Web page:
Why is the MLB baseball season so long?

Dear Sports Fan,

Why is the MLB baseball season so long? Baseball teams play like every day for more than six months. That’s SO MUCH BASEBALL! What’s the point?


Dear Ken,

The Major League Baseball regular season is 162 games. That’s almost twice as long as the NHL ice hockey and NBA basketball schedules. It’s 10 times longer than the 16 game NFL football schedule. It’s harder to compare baseball to soccer leagues whose seasons vary in length from around 30 games to 40 games but whose teams simultaneously compete in a number of other domestic and international competitions and whose players may be called up to play internationally as well. Still, it’s pretty safe to say that baseball seasons involve the most games of any common professional sport.

Baseball has had long seasons for as long as it has been played professionally. In 1876, the first year that professional leagues started mandating the number of games each team should play (before that, they simply gave a minimum but teams could play more games if they wanted) each team played 70 games. By 1901, the first year that the National League and American League both played, the schedule had doubled to 140 games. From there, the number vacillated a bit before moving to 154 in 1920 and then the current 162 in 1961-62. The primary cause for each lengthening of the schedule was team expansion. Up to 1962, the number of games was set by taking the number of possible opponents and multiplying by some number so that each team would play each opposing team 18 or 20 times. Since then, the leagues have sought to retain the same number of games (162) regardless of the number of teams and have done so by changing who teams play and how many times they face each other.

The simplest reason for why baseball seasons are longer than other sports is because they can be. Baseball is not a particularly physically demanding sport. Basketball and hockey’s 82 game seasons engender far more angst about the physical wear and tear on players than baseball’s season which is twice as long. The fact that the most commonly used performance enhancing drug in baseball history has not been steroids, but amphetamines called “greenies” supports the idea that the grind of a long baseball season is more mental than physical. Baseball is mostly a non-contact sport, so its teams can play 162 games in six months and even sometimes twice a day without losing an insupportable percentage of their roster to injury. Bonus fact — I read somewhere that early baseball was more beloved by lower and middle class people and early football by the upper classes because only upper class people had the luxury to risk injury in their recreational activities. Lower and middle class people who worked in more physical occupations couldn’t risk it, so they played baseball.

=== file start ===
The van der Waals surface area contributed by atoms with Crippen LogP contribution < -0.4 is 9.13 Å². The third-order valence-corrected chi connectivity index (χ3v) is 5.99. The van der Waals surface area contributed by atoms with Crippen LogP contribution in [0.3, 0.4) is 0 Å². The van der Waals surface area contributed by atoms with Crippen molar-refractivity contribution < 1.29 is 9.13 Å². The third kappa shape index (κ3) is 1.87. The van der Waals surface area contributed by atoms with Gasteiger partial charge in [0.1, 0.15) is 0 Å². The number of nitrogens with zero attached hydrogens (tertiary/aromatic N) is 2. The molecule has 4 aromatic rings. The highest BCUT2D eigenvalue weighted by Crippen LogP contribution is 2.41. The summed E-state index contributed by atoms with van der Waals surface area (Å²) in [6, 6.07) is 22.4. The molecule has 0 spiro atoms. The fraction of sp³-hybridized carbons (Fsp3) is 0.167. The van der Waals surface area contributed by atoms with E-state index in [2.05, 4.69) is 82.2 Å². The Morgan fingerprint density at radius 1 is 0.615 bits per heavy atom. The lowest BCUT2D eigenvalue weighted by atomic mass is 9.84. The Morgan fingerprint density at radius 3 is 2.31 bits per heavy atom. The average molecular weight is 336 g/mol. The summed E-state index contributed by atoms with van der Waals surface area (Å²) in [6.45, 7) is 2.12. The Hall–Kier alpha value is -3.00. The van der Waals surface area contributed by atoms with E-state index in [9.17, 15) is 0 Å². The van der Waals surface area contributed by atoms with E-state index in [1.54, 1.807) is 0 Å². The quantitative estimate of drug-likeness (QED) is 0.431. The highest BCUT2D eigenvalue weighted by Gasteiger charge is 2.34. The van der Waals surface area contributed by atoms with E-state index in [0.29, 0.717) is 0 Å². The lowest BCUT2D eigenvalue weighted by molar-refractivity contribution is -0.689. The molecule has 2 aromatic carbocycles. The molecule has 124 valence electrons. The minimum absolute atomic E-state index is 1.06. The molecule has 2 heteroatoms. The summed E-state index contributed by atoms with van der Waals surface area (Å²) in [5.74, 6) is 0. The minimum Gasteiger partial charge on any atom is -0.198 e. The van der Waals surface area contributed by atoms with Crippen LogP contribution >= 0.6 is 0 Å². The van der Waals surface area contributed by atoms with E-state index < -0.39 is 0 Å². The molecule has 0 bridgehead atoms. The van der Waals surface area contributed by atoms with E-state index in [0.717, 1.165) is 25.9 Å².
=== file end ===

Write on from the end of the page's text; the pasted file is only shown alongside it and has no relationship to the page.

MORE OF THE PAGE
The other reason for baseball’s long season is that more than any other sport, baseball believes in large sample sizes to determine the best team. At its simplest, baseball is a series of one on one encounters between a pitcher and a hitter. Each game has around 60 to 70 of these contests. The long season provides a greater significance to the statistics produced by each player and each team and baseball is all about statistics! No sport cares more about its records – who is leading in each meaningful statistical category each year and in history. Of course, this is a bit of a chicken or the egg argument. It’s possible that baseball’s reverence for statistics comes from its long seasons and not the other way around.

Baseball’s long schedule gives following the sport a decidedly different feel from being a fan of any other sport. A favorite baseball team is like a friend you can rely on. They’re there almost every night. Baseball fans don’t need to schedule time to spend with their team, they can just use baseball to fill up any down time in their social schedule. Baseball remains one of the few sports that people still listen to on the radio, not just because its action is simple and slow enough to easily imagine but also because the number of games in a season mean that no single game demands full and undivided attention. Going to see a baseball game in person is far easier and more affordable because there are so many games. In so many ways, baseball’s plentiful schedule has molded it into the pastime that so many people enjoy.

Thanks for the question,
Ezra Fischer


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